(Beirut)– Lebanon failed to enact needed reforms in 2012 to stem abuse during arrest and detention, promote women’s rights, and protect migrants and refugees, Human Rights Watch said today at a news conference for its World Report 2013.

The Lebanese government should make a commitment to improve its human rights record in 2013, Human Rights Watch said. It should establish a mechanism to visit and monitor detention sites, as required under the Optional Protocol to the Convention against Torture, which it ratified in 2008, and amend laws that discriminate against women in citizenship, access to divorce and child custody. It should also continue its open border policy so those fleeing Syria can safely enter Lebanon, and maintain a policy of not deporting anyone to Syria while the conflict there continues. The government should stop detaining Syrian or other refugees for being in the country illegally.

“The Lebanese government and parliament missed opportunities to advance human rights last year by sitting on, or rejecting, key reforms and proposals,” said Nadim Houry, deputy Middle East director at Human Rights Watch. “Candidates for the 2013 elections should make clear where they stand on key human rights issues, and how they intend to follow through.”

In its 665-page report, Human Rights Watch assessed progress on human rights during the past year in more than 90 countries, including an analysis of the aftermath of the Arab uprisings. The willingness of new governments to respect rights will determine whether the Arab uprisings give birth to genuine democracy or simply spawn authoritarianism in new clothes, Human Rights Watch said.

Detainee Rights
A number of people – refugees, migrants, drug users, LGBT people and sex workers – told Human Rights Watch that security force members tortured or otherwise mistreated them during 2012. Some said they were mistreated during an arrest and others in detention facilities including the General Security detention facility in Adlieh, and the Hobeish police station in Beirut, which houses the Internal Security Forces’ (ISF) vice squad. The most common forms of torture they reported were beatings on various parts of the body, with fists, boots, or implements such as sticks, canes, and rulers.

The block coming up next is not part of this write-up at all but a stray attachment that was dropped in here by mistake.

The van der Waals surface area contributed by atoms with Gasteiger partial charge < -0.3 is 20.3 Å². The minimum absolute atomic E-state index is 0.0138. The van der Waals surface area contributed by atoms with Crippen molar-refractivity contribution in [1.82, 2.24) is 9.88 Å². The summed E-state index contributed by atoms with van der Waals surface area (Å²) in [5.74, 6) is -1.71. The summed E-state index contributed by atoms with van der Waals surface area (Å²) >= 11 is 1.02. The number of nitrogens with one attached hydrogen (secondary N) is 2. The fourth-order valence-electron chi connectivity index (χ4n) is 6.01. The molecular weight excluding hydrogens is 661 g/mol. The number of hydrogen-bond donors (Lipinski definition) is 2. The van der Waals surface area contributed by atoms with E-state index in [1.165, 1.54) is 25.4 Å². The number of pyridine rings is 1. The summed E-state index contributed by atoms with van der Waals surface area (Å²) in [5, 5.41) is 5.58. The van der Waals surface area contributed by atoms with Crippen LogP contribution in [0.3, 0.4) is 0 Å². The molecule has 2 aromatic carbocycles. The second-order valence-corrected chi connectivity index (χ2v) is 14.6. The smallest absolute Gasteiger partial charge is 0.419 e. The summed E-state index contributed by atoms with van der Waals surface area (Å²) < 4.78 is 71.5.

In July, the vice squad arrested 36 men during a raid on a theater suspected of showing pornographic movies, and transferred them to Hobeish police station. There, the men were subjected to anal examinations, conducted by forensic doctors on orders of the public prosecutor, ostensibly to “prove” whether the person had engaged in homosexual sex.

Such treatment violates international standards against torture. The Lebanese Doctors’ Syndicate denounced the examinations as a form of torture, and issued a directive in August calling on doctors not to conduct them. In September, Justice Minister Shakib Qortbawi called for an end to the anal examinations.

In August, ISF arrested 14 Sudanese refugees and asylum seekers taking part in a sit-in in front of an entrance to the United Nations High Commissioner for Refugees (UNHCR) office in Beirut, to protest the refugee agency’s handling of their cases. The refugees reported that ISF officials kicked, insulted, and threatened some of them during arrest, and that when the group arrived at the General Security detention facility in Adlieh, some of them were beaten, humiliated, and threatened, including with deportation.

The Justice Ministry responded to a letter from Human Rights Watch detailing the accounts of abuse. It said its internal inquiries indicated that force was indeed used in two of the three cases of alleged physical abuse, but that in one case it was to subdue a mentally ill detainee who was attacking security forces, and in the other to quell a prison riot. The ministry denied that the third case of abuse took place. The ministry did not address the alleged threats of deportation or explain what steps it took, beyond interviewing the released detainees, to investigate the allegations.